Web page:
The court of last resort : a reassessment of agency costs in the UK takeover market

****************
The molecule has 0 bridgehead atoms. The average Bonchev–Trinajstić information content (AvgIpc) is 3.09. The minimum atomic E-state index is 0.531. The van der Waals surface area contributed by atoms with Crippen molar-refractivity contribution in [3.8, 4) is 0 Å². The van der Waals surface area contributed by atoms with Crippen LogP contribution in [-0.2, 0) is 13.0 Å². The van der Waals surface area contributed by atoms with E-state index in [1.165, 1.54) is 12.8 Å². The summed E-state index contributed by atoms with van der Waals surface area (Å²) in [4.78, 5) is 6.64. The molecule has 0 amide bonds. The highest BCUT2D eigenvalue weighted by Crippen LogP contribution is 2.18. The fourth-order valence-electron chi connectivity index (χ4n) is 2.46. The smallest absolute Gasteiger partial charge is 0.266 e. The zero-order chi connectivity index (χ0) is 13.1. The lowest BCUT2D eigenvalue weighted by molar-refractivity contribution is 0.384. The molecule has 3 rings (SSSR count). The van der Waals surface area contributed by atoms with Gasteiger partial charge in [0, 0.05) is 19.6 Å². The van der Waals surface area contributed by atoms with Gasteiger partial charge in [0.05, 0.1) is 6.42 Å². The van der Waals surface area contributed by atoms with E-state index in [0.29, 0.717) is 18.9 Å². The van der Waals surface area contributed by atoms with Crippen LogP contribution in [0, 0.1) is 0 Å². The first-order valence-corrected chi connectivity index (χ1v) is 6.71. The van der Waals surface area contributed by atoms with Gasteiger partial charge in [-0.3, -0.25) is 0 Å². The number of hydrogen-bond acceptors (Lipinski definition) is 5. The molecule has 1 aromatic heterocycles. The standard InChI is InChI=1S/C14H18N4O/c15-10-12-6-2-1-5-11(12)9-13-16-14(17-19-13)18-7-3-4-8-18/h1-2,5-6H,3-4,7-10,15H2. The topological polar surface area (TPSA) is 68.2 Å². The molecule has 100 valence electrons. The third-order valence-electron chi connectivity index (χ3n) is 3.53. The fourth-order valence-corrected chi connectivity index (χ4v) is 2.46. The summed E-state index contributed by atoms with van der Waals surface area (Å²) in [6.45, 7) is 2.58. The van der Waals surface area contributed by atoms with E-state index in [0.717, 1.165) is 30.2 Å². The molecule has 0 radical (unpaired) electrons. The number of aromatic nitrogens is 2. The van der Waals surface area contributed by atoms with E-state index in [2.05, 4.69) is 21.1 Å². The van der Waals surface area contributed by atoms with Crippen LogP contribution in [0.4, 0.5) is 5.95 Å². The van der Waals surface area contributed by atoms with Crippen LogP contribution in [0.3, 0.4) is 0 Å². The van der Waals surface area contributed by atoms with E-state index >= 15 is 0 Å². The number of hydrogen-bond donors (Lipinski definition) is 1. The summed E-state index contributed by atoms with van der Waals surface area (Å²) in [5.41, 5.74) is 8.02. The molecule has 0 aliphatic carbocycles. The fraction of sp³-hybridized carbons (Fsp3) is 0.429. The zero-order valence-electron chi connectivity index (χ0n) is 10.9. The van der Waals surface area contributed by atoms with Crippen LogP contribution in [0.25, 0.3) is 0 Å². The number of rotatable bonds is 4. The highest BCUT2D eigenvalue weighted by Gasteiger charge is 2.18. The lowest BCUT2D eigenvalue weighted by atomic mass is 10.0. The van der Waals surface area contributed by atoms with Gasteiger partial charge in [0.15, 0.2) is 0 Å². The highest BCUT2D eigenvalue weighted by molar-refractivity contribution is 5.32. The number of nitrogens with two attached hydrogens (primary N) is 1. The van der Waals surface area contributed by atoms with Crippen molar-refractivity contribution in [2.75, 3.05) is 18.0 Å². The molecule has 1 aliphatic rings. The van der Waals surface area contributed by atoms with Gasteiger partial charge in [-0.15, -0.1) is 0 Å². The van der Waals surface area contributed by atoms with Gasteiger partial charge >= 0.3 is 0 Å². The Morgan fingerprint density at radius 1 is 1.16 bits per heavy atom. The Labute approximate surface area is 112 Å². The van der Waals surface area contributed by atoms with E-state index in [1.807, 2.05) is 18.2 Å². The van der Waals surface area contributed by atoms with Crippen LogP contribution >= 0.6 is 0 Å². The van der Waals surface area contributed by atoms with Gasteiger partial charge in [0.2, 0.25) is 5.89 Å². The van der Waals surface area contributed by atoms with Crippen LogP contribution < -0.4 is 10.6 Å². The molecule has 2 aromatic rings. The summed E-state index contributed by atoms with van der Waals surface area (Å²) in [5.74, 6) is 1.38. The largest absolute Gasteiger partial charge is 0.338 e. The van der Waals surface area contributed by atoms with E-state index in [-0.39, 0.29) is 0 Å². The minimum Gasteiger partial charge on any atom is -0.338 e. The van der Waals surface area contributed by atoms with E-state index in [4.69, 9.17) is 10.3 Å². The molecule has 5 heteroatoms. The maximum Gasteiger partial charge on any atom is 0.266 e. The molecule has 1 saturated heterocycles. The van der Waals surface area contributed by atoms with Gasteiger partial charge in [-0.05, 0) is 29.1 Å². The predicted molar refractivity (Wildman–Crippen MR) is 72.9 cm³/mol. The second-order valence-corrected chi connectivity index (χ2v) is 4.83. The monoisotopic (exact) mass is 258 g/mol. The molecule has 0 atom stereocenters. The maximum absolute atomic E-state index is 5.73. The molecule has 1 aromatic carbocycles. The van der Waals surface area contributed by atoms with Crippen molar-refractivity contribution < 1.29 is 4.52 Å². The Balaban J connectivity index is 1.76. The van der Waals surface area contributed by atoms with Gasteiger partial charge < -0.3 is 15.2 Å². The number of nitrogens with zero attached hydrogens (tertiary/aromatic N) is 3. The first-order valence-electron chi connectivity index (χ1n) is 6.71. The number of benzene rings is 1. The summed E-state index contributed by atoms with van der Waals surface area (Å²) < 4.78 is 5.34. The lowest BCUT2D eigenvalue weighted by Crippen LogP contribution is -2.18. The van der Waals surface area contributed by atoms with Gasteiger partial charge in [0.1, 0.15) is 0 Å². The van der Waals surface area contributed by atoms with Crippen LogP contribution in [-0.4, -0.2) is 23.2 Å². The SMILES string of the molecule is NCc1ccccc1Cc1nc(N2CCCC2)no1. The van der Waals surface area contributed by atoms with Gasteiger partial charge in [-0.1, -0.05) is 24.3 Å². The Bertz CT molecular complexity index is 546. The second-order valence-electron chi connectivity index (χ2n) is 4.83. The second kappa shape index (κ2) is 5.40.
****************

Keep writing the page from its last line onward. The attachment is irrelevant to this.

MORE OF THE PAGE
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This thesis examines the role of agency costs in the context of takeover markets, which leads to a better understanding of the functioning of the market for corporate control and takeover likelihood. There has been considerable previous research on the main topics considered here but using new methodologies and techniques, a number of contributions to the literature are identified. The thesis contributes to the literature by (1) reassessing bidding firm abnormal returns, (2) using takeover likelihood to identify a detailed view of the market for corporate control with regards to disciplinary targets on the basis of agency costs and agency costs of free cash flow. In a sample of successful takeover announcements from UK bidders between 1995 and 2014, half of modelled events display ARCH effects. We apply the appropriate GARCH models to correct market model parameters estimated during the market model estimation period. We find that the standard market model overstates betas when ARCH effects exist, in turn leading to an overstatement of negative Cumulative Average Abnormal Return. Significant differences between the market model and GARCH adjusted model are identified. Our results show agency costs to bidding firms, consistent with previous studies. But returns must be somewhat upwards corrected. These differences do not translate to significantly different coefficients in CAR prediction models. Conclusions of such prediction models are thus unaffected by GARCH adjustment. The second empirical chapter tests whether agency costs predict takeover likelihood and if the takeover mechanism disciplines inefficient management. The approach is to identify candidates for disciplinary takeover on the basis of excess return and Tobin’s Q from a sample of companies with primary listing in London between 1986 and 2016. When using the lowest decile for excess return to identify disciplinary targets, takeover risk increased but little evidence was found to indicate that fundamental agency cost indicators were related to takeover risk. The market was more selective regarding companies in the lowest decile of Tobin’s Q. These companies appear undervalued and, therefore, improved managerial efficiency is likely to enhance company value. In the third chapter, the disciplinary candidate identifier is adjusted to detect agency costs of free cash flow. A set of company-year observations with high free cash flows but where growth opportunities for investment of that cash were lacking, was generated. Specifically, we required both Tobin’s Q to exceed, and free cash flow on assets to fall below, industry-year cut-offs at the quartile and the median. However, we only find limited evidence for such companies being disciplined in takeover markets. We did not observe strong evidence for companies’ ability to adjust takeover likelihood by distributing cash to investors. These findings imply that agency costs of free cash flow are regulated through means other than the market for corporate control. The findings presented in this thesis provide a set of implications for researchers, practitioners, as well as regulators and policymakers. For researchers, the evidence in this thesis suggests that ARCH effects should not be ignored when performing event study methodology. When researching the market for corporate control, the cut-off point for excess return and Tobin’s Q must be set relatively low for the classification of the disciplinary set - in our study at around 10% to 20% of the sample. Regarding agency costs of free cash flow, it is not sufficient to use low Tobin’s Q alone and overlook free cash flows. For practitioners, the results on bidding firm abnormal returns demonstrate that previous findings of long-term underperformance must be somewhat upwardly corrected, even though our findings confirm previous studies which show that UK acquisitions do not create value for acquirer shareholders. Through the study of takeover likelihood, a well-functioning market for corporate control is observed in the UK. What is important is the display which companies are likely to be disciplinary candidates. The evidence suggests that agency costs of free cash flow are not a significant determinant of takeover likelihood in the UK market for corporate control. For regulators, the main implication is that an open merger policy is desirable if a functional market for corporate control is expected to protect shareholders from agency costs.